Monday, 11 May 2009

Angels and Demons - A Review

When, last Tuesday, I got the offer of a free ticket to a "special press preview" of Angels and Demons, the sequel to the Da Vinci Code, directed by Ron Howard, I have to say that I found myself in two minds. Should I keep the moral highground I had been keeping since I first heard of Dan Brown's books or should I gave in to cheapskately whorishness?

I haven't read either of the books and haven't seen the first film, yet everything I had heard about the stories (the reputed lack of literary value, the liberties taken with history and accuracy, the negative effects on real places featured in the film that got swamped by American tourists evangelical in their stupidity) had been another reason to disdain engaging with them. In the end though, I caved in and found myself, that same evening in a fast moving queue outside the main Odeon cinema in Leicester Square.

Before entering the cinema (for the first time) and relinquishing my mobile phone (no recording device was allowed), I had to worry that I might no be allowed in. My ticket had to be printed from the Internet but, having taken the day, I did not have access to a printer. I had taken the precaution to take a picture of the ticket on my phone and the staff at the door was most understanding. Soon I was taking a solitary seat somewhere near the middle of the giant bustling cathedral, press pack in hand.

Soon the film was starting.
Tom Hanks reprises his role as Harvard religious expert Robert Langdon, who once again finds that forces with ancient roots are willing to stop at nothing, not even murder, to advance their goals.

When Langdon discovers evidence of the resurgence of an ancient secret brotherhood known as the Illuminati - the most powerful underground organization in history - he also faces a deadly threat to the existence of the secret organization's most despised enemy: the Catholic Church.

When he learns that the clock is ticking on an Illuminati time bomb, he jets to Rome, where he joins forces with Vittoria Vetra, an Italian scientist from CERN.

Embarking on a hunt through sealed crypts, dangerous catacombs, deserted churches and even to the heart of the most secretive vault on earth, Langdon and Vetra follow a 400-year-old trail of ancient symbols that mark the Vatican's only hope for survival.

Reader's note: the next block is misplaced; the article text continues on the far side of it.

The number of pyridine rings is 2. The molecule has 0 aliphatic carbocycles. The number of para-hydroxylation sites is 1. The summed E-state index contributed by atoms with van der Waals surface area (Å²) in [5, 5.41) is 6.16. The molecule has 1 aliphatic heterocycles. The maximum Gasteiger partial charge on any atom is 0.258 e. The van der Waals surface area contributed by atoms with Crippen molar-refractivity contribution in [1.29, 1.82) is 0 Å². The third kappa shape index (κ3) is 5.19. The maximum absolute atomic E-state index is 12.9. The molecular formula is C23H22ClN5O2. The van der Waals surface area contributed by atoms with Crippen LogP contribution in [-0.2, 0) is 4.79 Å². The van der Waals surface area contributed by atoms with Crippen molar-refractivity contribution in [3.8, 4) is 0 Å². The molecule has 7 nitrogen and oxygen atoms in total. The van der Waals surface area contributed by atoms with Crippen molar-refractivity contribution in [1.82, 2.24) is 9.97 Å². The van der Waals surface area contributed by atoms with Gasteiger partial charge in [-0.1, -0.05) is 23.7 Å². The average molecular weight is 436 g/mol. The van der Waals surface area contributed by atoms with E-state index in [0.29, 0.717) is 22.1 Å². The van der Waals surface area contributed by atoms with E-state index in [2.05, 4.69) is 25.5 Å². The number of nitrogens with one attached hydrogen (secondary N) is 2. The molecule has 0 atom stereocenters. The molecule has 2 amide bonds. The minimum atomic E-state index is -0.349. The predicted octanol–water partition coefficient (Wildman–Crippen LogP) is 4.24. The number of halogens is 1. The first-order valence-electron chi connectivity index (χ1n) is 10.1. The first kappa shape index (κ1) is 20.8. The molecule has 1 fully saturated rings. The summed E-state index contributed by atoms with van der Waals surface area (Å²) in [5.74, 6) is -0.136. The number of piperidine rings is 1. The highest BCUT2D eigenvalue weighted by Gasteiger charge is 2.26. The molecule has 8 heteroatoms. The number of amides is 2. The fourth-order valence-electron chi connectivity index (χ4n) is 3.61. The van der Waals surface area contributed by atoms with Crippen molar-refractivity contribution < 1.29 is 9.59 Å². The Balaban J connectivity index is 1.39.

This is where I order and start eating a big slice of humble pie, I suppose. Yes, there were quite a few things that weren't right about the film (more on that later) but I have to be honest and say that the two and half hours that the films lasted were indeed entertaining and that I wasn't bored for a second.

Visually, the film was stunning and both the modeling and the CGI recreations of Roman landmark buildings were quite convincing (apart perhaps from the Pantheon). There was even a very beautiful and poetic, and almost moving, scene towards the end (the one with the helicopter).

That said, one must not forget that Angels and Demons is very much a "leave your brain at the door" sort of film. It is enjoyable as a piece of entertainment but sadly remains without depth.

To start with, the plot is slightly predictable and not particularly original. Even without trying to second guess the story line, the thought of the location of the bomb occurred to me about halfway through the film. It was also no great surprise (read: non at all) when the villain was finally unmasked.

I can understand that the general public might need a few facts about the unfamiliar world the film is about to take them to but there was much clumsiness in the exposition scenes towards the beginning of the film. I found this terribly annoying and another concession to the lowest common denominator.

For example, Robert Langdon is supposed to know everything there is to know about the Vatican and its history, yet he has to be told the difference between the Gendarmarie and the Swiss Guard. Later in the film, he also seems to discover the presence of a massive obelisk in the middle of St Peter's Square!

All in all, it feels as if the writers wanted to cram too much into their allocated slot (they had to stick to the book, I suppose) and as a result, there is no space or time for reflection and for the exploration of the themes and ideas that are alluded to by the very nature of the story.

My understand is the Vatican are looking at the second film of the franchise with a much kinder eye as they did on the first, and it is easy to see why. On the whole, the Catholic Church is portrayed on a rather sympathetic and possibly not completely truthful light.

The central underlying theme of the film however is a very topical one. The rise of creationism (or intelligent design as it has been re-branded) in the US has brought the apparent opposition of religion and science to the fore of the public arena. But as, the baddies in the film, the Illuminati, are thought to believe, are they really contradictory and irreconcilable? Although a few arguments are voiced, the subject is sadly not really explored.

Now that I have been initiated to Dan Brown's creation and since the experience has not been that painful, I will probably take the opportunity to watch the Da Vinci Code, should it present itself to me. I will however not read the books. Despite the deficiencies of the film, it feels like the right medium for such story and I just don't see the appeal of having it in book form.

Don't rush to the cinema to see the film though; a DVD session tucked up at home one cold winter evening would probably make the experience more satisfying.

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